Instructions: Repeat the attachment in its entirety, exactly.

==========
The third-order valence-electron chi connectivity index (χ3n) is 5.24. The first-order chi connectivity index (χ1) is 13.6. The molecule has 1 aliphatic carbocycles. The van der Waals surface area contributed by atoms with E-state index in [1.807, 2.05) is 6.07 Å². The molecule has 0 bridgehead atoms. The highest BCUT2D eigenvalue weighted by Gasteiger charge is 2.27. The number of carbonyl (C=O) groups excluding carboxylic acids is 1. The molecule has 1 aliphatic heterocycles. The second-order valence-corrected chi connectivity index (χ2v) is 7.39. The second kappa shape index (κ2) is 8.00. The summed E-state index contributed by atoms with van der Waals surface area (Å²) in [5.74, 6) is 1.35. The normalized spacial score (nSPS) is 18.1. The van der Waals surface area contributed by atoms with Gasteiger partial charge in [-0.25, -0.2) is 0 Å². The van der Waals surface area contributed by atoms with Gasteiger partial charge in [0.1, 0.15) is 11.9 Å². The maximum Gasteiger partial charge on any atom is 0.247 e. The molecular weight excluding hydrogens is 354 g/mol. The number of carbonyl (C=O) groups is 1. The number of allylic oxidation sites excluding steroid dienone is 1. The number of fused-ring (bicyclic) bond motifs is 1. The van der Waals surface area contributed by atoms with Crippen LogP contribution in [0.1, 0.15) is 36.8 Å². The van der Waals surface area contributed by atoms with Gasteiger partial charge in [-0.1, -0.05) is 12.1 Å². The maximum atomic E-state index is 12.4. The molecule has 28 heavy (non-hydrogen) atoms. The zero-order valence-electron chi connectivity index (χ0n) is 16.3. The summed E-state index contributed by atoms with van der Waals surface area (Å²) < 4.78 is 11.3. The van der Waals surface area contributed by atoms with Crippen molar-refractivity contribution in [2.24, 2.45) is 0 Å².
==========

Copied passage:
The third-order valence-electron chi connectivity index (χ3n) is 5.24. The first-order chi connectivity index (χ1) is 13.6. The molecule has 1 aliphatic carbocycles. The van der Waals surface area contributed by atoms with E-state index in [1.807, 2.05) is 6.07 Å². The molecule has 0 bridgehead atoms. The highest BCUT2D eigenvalue weighted by Gasteiger charge is 2.27. The number of carbonyl (C=O) groups excluding carboxylic acids is 1. The molecule has 1 aliphatic heterocycles. The second-order valence-corrected chi connectivity index (χ2v) is 7.39. The second kappa shape index (κ2) is 8.00. The summed E-state index contributed by atoms with van der Waals surface area (Å²) in [5.74, 6) is 1.35. The normalized spacial score (nSPS) is 18.1. The van der Waals surface area contributed by atoms with Gasteiger partial charge in [-0.25, -0.2) is 0 Å². The van der Waals surface area contributed by atoms with Gasteiger partial charge in [0.1, 0.15) is 11.9 Å². The maximum Gasteiger partial charge on any atom is 0.247 e. The molecular weight excluding hydrogens is 354 g/mol. The number of carbonyl (C=O) groups is 1. The number of allylic oxidation sites excluding steroid dienone is 1. The number of fused-ring (bicyclic) bond motifs is 1. The van der Waals surface area contributed by atoms with Crippen LogP contribution in [0.1, 0.15) is 36.8 Å². The van der Waals surface area contributed by atoms with Gasteiger partial charge in [-0.1, -0.05) is 12.1 Å². The maximum atomic E-state index is 12.4. The molecule has 28 heavy (non-hydrogen) atoms. The zero-order valence-electron chi connectivity index (χ0n) is 16.3. The summed E-state index contributed by atoms with van der Waals surface area (Å²) < 4.78 is 11.3. The van der Waals surface area contributed by atoms with Crippen molar-refractivity contribution in [2.24, 2.45) is 0 Å².